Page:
Workers in a fenced area were loading stacks of goods. The containers had "Seopo" and "Dandong" written on them in hangul, the Korean alphabet. Seopo is a logistics center located in Pyongyang.

A large box close to the container had "marble" written in Chinese characters. Other boxes were labeled "tile" in English.

The boxes apparently contain building materials bound for North Korea. Chinese statistics show the North imported 3 billion yen, or about 20 million dollars' worth of marble and tiles in the first half of this year.

Marble products from a Chinese company trading with North Korea (photo taken in Dandong, China, July 2023)

North Korean leader Kim Jong Un unveiled a plan to build 10,000 residences a year in Pyongyang for five years through 2025.

The residences are intended as gifts for people who contributed to the Workers' Party of Korea. Ri Chun-hee, an announcer considered to be the face of the country's state-run television, personally received one from Kim.

North Korean leader Kim Jong Un gifts a Pyongyang residence to announcer Ri Chun-hee in September 2022.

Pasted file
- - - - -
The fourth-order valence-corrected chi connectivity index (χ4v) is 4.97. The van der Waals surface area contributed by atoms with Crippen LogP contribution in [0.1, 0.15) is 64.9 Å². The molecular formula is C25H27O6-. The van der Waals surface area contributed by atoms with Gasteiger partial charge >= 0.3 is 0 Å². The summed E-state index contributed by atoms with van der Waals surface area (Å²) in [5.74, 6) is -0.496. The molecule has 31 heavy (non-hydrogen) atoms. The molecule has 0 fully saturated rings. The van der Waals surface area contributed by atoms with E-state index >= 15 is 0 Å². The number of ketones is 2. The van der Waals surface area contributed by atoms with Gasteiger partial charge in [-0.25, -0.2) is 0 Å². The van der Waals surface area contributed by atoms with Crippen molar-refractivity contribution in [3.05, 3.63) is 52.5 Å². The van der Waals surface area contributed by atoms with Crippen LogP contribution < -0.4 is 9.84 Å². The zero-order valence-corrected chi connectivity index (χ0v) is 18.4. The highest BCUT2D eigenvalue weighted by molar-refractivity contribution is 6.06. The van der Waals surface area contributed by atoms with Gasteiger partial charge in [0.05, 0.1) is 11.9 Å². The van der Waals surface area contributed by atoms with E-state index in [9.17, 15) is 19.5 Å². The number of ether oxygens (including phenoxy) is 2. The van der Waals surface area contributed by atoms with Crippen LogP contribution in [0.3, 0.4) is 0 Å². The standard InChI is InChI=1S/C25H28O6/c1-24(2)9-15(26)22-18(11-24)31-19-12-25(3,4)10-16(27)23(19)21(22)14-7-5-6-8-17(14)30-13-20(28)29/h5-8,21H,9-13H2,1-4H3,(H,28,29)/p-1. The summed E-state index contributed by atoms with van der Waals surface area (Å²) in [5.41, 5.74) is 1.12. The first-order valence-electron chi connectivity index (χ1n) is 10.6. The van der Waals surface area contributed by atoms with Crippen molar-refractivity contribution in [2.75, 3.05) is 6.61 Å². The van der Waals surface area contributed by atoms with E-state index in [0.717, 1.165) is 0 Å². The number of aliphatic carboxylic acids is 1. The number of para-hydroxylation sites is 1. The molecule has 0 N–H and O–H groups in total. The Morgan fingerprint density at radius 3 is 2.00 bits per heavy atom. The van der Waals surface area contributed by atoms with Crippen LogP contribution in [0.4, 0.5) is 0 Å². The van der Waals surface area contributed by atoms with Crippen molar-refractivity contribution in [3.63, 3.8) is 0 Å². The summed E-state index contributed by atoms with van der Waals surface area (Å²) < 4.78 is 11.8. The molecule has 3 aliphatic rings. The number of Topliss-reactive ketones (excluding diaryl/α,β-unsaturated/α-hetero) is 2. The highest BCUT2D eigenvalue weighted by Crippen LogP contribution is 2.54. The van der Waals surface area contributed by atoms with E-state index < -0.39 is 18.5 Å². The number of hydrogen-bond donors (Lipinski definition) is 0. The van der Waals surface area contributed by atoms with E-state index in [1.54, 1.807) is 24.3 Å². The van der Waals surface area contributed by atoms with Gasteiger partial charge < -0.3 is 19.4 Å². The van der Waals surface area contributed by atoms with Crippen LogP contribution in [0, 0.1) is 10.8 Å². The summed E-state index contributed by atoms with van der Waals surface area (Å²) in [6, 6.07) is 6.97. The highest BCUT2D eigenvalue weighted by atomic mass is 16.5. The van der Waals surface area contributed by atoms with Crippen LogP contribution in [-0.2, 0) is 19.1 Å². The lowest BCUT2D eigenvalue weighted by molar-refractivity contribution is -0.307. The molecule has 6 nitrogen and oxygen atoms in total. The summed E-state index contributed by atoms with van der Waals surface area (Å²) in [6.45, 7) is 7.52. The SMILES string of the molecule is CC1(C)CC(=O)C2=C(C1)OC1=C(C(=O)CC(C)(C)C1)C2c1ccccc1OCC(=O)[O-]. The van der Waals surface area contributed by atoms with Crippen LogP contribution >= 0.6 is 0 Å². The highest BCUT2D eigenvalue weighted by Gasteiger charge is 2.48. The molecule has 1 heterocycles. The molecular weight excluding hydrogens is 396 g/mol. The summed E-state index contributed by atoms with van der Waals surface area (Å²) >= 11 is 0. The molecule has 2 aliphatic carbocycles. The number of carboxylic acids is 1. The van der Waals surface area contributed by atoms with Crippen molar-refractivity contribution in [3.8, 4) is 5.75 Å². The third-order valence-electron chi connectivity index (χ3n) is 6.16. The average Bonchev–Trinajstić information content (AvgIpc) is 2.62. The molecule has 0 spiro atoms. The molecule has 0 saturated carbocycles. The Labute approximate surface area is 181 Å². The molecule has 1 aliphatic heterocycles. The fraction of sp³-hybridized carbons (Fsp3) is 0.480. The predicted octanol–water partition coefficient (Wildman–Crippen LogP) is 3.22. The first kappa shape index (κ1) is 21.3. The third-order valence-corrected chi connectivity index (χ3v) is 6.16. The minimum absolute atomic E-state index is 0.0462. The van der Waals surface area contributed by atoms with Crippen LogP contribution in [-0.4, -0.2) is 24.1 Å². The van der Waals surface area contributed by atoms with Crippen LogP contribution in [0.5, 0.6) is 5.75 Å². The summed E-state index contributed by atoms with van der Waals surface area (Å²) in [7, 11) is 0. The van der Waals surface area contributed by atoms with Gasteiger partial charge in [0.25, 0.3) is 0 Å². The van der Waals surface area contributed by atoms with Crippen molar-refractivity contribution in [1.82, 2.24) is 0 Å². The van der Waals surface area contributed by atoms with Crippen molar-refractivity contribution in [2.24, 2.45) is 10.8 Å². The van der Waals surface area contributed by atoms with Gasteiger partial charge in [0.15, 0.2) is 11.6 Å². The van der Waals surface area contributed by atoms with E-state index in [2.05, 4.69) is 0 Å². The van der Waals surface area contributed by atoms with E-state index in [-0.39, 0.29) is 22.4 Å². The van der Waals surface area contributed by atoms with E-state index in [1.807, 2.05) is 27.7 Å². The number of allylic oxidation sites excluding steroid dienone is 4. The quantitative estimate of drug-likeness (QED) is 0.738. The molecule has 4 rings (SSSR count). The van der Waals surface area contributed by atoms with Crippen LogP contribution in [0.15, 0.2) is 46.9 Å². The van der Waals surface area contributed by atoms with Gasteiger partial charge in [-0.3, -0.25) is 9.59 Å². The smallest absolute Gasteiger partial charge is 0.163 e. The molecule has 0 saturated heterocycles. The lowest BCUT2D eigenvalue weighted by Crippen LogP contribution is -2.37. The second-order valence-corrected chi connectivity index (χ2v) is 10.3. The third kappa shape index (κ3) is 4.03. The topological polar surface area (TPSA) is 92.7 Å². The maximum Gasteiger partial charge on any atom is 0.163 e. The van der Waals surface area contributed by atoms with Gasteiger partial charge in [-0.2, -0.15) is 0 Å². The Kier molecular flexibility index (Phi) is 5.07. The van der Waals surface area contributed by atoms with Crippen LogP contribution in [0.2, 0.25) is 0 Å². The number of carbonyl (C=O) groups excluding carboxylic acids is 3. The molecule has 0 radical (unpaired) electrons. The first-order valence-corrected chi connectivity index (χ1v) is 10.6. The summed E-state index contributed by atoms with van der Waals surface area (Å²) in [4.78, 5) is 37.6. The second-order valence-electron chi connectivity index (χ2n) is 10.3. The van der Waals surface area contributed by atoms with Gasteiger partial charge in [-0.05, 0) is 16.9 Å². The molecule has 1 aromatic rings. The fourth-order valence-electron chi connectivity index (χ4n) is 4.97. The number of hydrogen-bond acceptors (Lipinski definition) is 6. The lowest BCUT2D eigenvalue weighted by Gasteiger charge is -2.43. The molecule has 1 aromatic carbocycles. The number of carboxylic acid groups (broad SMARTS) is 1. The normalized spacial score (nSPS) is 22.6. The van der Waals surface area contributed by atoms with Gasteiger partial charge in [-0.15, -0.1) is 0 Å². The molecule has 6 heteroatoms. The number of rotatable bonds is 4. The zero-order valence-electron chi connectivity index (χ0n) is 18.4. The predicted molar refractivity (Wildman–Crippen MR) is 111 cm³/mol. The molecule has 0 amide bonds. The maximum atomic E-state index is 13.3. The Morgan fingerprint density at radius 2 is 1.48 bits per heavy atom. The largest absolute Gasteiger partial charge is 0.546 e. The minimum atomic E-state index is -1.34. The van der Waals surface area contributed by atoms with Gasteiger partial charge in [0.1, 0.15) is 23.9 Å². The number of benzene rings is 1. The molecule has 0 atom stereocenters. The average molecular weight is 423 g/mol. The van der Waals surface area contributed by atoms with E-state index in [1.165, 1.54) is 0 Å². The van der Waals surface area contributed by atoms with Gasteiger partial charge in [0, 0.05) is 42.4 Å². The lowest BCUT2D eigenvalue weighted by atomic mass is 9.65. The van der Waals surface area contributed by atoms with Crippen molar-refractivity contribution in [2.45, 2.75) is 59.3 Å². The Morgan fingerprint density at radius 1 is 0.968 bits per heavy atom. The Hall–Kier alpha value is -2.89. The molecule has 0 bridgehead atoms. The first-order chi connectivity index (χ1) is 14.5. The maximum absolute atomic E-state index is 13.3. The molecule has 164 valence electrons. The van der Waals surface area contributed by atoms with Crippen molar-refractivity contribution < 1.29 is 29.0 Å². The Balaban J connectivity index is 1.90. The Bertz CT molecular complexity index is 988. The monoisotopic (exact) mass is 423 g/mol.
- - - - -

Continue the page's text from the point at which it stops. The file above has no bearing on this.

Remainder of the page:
NHK observed at least 20 residential buildings being built in Sinuiju, across the river from Dandong. But no cranes or other construction equipment could be seen.

Residential buildings under construction in North Korea (photo taken from Dandong, China in July 2023)

Will China respect the economic sanctions?

On July 27, 2023, North Korea held a military parade coinciding with the 70th anniversary of the Korean War's armistice. It invited Russia and China. Li Hongzhong, Vice Chairperson of the National People's Congress of China, led the Chinese delegation.

Kim Jong Un (left) shakes hands with Li Hongzhong (right), Vice Chairperson of National People's Congress of China, at a North Korean military parade. (July 2023)

Kim warmly greeted Li, signaling the countries' close relationship.

Mimura said that if trade between China and North Korea continues on its recovery path, its total value could exceed 2019's pre-pandemic level by 30 to 50 percent in the near future.

He said the key question is whether or not China remains on the same page as other countries in regard to the economic sanctions.

"If China decides on its own to relax how it internally handles the economic sanctions, China's enforcement of the sanctions will weaken, which will have a big impact internationally," Mimura said.

As tensions between the US and China rise and antagonism at the UN Security Council grows, China increasingly serves as North Korea's protector. The surging trade in false eyelashes could be a harbinger of closer economic and security ties between Beijing and Pyongyang.